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“He wants Lafleur as a gift: Lemieux puts pressure. »
The cuff is not lacking in panache. On the front page of the Sports tabloid of The Press, 1er October 1985, the news strikes the imagination: in Pittsburgh, Mario Lemieux goes out of his way to convince his general manager to acquire the services of Guy Lafleur, who prematurely announced his retirement the previous season.
We learn, in these same pages, that the GM of the Penguins, Eddie Johnston, has already met Serge Savard to discuss a transaction – the rights of Lafleur still belonged to the Canadian. A priori, the tense relations between Lafleur and coach Bob Berry, formerly of the Habs, could represent an obstacle. However, “Berry would be ready to make concessions”, assures the young Lemieux, who is about to celebrate his 20th birthday.
This exchange, history has taught us, never took place… much to Lemieux’s dismay.
However, it was neither the first nor the last time that the fate of these two players would be linked.
Fourteen years his compatriot’s senior, Lafleur had the best seasons of his NHL career as Lemieux dominated minor hockey in his neighborhood.
The Magnificent only had eyes for Lafleur when he grew up in Ville-Émard, in the southwest of the island of Montreal, not far from the Forum. “He was the best in the world”, he would sum up years later*.
On March 4, 1981, Lafleur collected the 1000and point of his career. In the very first row of the Forum, a tall teenager in his Sunday best applauds, hypnotized by his idol who waves to the crowd. A future legend salutes a legend at the top of his game.
The moment is immortalized by a photographer from The Canadian Press. “This is a photo I will cherish for the rest of my life,” Lemieux told us in an email.
Our colleague Guillaume Lefrançois also traced the story behind this shot in 2019.
In his second season with the Voisins de Laval, in the QMJHL, it is Guy Lafleur’s presumed unbeatable record that Lemieux is attacking: that of 130 goals in one season.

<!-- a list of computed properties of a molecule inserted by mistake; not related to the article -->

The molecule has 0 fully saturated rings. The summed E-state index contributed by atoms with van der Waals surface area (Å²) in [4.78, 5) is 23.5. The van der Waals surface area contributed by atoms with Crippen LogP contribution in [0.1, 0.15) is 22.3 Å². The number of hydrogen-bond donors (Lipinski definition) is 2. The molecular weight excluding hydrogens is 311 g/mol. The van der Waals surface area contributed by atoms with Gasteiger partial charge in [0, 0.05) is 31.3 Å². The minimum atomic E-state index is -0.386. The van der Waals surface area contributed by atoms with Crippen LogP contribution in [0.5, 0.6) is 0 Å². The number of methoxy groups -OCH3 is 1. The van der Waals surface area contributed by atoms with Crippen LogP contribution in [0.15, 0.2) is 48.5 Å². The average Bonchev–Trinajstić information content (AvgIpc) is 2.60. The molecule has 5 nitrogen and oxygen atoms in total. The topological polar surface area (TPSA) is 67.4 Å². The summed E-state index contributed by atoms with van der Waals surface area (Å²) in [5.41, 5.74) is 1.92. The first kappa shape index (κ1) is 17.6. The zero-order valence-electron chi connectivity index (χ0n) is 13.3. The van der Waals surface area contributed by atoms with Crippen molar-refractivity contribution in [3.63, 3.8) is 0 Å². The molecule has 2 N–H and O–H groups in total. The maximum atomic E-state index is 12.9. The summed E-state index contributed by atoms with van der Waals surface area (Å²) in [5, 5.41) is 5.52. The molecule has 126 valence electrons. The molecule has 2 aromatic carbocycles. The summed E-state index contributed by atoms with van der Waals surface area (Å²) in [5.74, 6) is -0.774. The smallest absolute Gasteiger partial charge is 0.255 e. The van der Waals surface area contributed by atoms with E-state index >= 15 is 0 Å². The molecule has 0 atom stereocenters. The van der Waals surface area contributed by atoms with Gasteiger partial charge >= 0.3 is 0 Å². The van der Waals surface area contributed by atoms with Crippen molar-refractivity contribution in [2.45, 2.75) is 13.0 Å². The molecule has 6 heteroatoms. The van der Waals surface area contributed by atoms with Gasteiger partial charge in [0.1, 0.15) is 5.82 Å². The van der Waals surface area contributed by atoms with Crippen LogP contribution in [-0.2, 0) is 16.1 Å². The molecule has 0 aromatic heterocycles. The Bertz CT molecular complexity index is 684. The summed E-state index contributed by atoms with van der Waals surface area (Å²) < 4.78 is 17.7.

On his record about to be broken by Lemieux, Lafleur says the Canadiens need a guy like him to replace him. “A player of his caliber should spend his entire career in Montreal. I wish him good luck, ”* he adds.
Lafleur’s wish would not be granted, but Lemieux nevertheless scored six goals against the weak Longueuil Knights on March 14, 1984 to take the record alone. With the Voisins, he then won the President’s Cup, and it was Lafleur himself who presented him with the trophy – bearing his name – which rewards the most useful player of the playoffs.
The 66 was however far from suspecting that less than a year and a half later, his dream of playing on the same line as his idol would come close to being realized.
Nothing happens, finally, in 1985. After having severed all his ties with the Habs in September, Lafleur affirms that he intends to “seriously study the possibility of a return to the game” which, as we know, will not materialize. .
However, it was only a postponement.
On August 17, 1988, on the cover of The Press, the title “Maybe in Pittsburgh” caps a photo of Lafleur. In the Sports book, we learn the Detroit Red Wings and the Los Angeles Kings, who had just acquired Wayne Gretzky the previous week, withdrew from the race to attract the blond Demon.